My job as a father is to be a good man that loves Jesus and encourage my sons to come along side me as I walk forward with my eyes on the prize.  When they fall behind me, I reach back and pull them forward as God empowers me to do so.  When they excel and speed ahead, God jabs me in the back and reminds me that I must keep up so they don’t fall back with me.  When my sons can’t hear Jesus, I speak God’s words to them.  When my sons can’t see God at work in their lives, I show them God’s signature all around them.  When my son’s don’t feel presence of the Holy Spirit bringing guidance and conviction, I grab them in my arms and allow them to feel the love and guidance they need.  When my sons ignore God and allow destruction to creep into their lives, I walk with them through the process of confession, repentance, grace and restoration as God has done with me innumerable times over the years.  All of this is done in order to make my boys into good men that love Jesus.

Dad: “Son, what’s my job?”
Son: “To make me a good man that loves Jesus.”

Dreaming Big

by: Rev. David Middendorf
Associate Pastor, Shepherd Church
Chaplain, Full Armor Biker Ministry
Chairman, Nazarene Motorcycle Fellowship

When I received my calling to biker ministry at a Dream Big Conference at Grove City Nazarene in 2001, I was employed at a privately held corporation in Burlington, NC that supplied the educational market with teaching materials in the fields of science and math. For a number of years at the company I was in charge of trade show exhibits. I designed the exhibits and traveled to the places where the trade shows were held to set up the exhibit and to represent the company and demonstrate our products to teachers and school administrators. I enjoyed the work and was very happy with my position and responsibilities. That is until the Lord placed a dream in my heart.

That dream was my calling to biker ministry. I worked for a number of years following the calling as I attended classes on-line at Nazarene Bible College. After the Lord placed that calling in my heart I was actively involved in biker ministry when not at work, everything that I had enjoyed so much at work suddenly seemed pointless compared to what I had been called to do. With the calling came a passion for ministry and with that passion came the dreams of what could be accomplished in our community of bikers in the area. I wanted desperately to leave the company and devote all my time to obtaining my degree while actively building the ministry to the bikers in the area. But leaving the company was just not possible due to our debt load.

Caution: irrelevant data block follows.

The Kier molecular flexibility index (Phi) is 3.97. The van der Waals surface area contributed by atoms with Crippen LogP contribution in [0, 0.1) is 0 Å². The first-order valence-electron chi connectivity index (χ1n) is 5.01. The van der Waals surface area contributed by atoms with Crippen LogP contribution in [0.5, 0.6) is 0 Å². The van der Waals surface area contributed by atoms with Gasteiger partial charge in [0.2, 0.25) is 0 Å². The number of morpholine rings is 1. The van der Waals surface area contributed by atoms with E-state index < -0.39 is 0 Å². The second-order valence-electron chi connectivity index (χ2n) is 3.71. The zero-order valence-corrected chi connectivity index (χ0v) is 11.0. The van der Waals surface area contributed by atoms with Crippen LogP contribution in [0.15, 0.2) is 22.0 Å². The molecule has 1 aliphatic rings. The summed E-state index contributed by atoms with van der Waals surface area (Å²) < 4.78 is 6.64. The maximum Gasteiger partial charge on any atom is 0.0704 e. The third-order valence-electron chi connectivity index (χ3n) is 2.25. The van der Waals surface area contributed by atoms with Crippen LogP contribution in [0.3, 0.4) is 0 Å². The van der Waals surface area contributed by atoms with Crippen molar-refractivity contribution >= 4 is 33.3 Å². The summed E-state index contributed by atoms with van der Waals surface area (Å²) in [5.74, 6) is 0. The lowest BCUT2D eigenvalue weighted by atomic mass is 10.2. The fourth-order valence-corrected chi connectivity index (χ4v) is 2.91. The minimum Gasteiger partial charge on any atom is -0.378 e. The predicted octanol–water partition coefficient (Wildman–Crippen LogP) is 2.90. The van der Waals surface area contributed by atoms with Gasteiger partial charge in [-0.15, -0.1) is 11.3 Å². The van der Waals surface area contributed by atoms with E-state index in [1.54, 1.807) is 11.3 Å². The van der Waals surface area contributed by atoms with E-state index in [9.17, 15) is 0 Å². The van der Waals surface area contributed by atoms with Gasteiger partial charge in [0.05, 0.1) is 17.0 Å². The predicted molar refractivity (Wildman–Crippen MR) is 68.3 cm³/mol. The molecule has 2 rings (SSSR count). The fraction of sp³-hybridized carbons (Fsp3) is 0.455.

We realized that if we were going to be true to this calling and realize this dream we had to make some drastic changes. My wife Sharon had just completed Dave Ramsey’s Financial Peace University. We knew what we had to do and we knew we had the tools to do it. Within two years we were debt free except for our mortgage and I was able to leave the company and devote all my time to school and ministry. The Lord really blessed our efforts and the result over an eleven-year ministry to bikers in the area was nothing short of a dream come true.

In 2005 in Indianapolis Indiana at General Assembly I designed, set-up, and manned along with Sharon and two other bikers from Burlington an exhibit booth for Uncaged Outreach Ministries. At that event instead of speaking to teachers about science and math products, I was able to speak with Nazarene laymen, pastors, and church leaders about the potential for biker ministries in the local church. I remember at one point stepping out of the booth and seeing what I had dreamt of for so long. What a wonderful God who allows us to dream what seems impossible and then guides us to the fulfillment of what I now know was His dream all along.

From that event came the dream of a project to place bikes on the mission field for pastors. Today the Nazarene Motorcycle Fellowship has given away 69 motorcycles to pastors around the world. God is still placing dreams in the hearts of His children today.

Do you have a dream? Does God have a dream for you? Don’t just stand there, grab the dream, make it yours, and make it real.



by: Logan Stone

“You have your breath. The exhale. The inhale. This life force that gently and quietly and unassumingly surges through you. And each breath you take is the spirit of your Creator.”

You have received breath because you have received life. It is a sacred and holy life. Gratitude is your response to this gift. Each and every day as the sun rises your reaction to this gift is energy… Energy which moves you to do something in the world.